The Peregrines of the Saint Job church of Uccle

In 2015 a pair of Peregrine Falcons nested for the first time in Uccle, one of the 19 municipalities of Brussels.

The male is now 8 years old. He was born and ringed in spring 2012 at the Saint Rombaut Cathedral in Mechelen. The distance between the two sites is 27 km. He is nesting in the heart of the bell tower of Saint Job church initially.

The female that nested in 2015 didn’t have a ring. Therefore, it is not possible to know either her age or her origin. However, the characteristics of her plumage indicate that she must have hatched at least in the spring of 2013. In 2015, she laid 4 eggs and raised 4 chicks. Not bad for a first year!

In spring 2016, the male from Mechelen is back. In fact, he has probably never left. The data we have indicates that Peregrine pairs nesting in Belgium stay in their territory all year round. But there are exceptions, we will mention them later on! He is again paired to a non-ringed female. Is she the same female as the previous year? Maybe, probably. Hence, she was ringed on April 29, 2016, at the same time her offspring was ringed, allowing us to follow her precisely over the next years. In 2016, the couple again raised 4 chicks.

In the spring of 2017, the same pair of Peregrines raised another 4 falcons in Uccle! In three nesting periods, male and female therefore brooded 12 eggs and raised 12 falcons. A total success!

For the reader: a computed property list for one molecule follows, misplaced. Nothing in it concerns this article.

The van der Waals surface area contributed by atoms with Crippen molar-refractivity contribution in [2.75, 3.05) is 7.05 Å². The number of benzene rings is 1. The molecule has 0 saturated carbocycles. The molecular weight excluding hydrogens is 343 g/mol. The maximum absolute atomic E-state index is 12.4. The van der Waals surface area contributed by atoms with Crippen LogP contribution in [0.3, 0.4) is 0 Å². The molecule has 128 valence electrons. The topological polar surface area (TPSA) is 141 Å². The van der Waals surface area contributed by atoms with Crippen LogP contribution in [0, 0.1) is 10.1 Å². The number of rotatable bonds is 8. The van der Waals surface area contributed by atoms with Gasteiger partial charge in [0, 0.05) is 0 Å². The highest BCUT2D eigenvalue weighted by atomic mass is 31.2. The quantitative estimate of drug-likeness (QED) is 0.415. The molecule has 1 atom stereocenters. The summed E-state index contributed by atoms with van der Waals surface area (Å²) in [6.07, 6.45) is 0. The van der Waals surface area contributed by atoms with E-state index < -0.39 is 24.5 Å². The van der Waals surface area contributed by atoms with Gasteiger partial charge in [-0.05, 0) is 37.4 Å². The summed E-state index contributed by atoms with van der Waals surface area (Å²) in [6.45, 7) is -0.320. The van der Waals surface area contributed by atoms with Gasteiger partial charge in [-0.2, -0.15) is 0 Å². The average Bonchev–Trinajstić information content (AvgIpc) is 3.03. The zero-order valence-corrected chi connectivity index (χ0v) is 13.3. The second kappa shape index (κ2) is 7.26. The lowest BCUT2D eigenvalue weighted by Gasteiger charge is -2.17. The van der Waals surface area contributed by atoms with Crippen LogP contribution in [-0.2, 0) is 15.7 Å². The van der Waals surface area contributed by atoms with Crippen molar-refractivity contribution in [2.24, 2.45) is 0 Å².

In 2018, the same Peregrines are still present. The female laid 3 eggs. Two hatched on April 12 - we don't know what happened to the third – and fledged on May 22.

In 2019, their rings bear witness to the fact that it is always the same couple that nest in Uccle. The female laid 4 eggs which hatch from April 9th onwards. On May 18, two first falcons successfully fledge. Two days later they are followed by the other two.

Since the arrival of the Peregrine Falons in Uccle in 2015, 18 falcons, 10 males and 8 females, fledged from the bell tower of Saint Job church. The father has always been the same since the initial, while the female has certainly been the same since 2016.

This year, the couple has been incubating 4 eggs since March 11. The incubation lasts 32 days. Hatching should occur around April 11, so just in time for Easter! To be continued !

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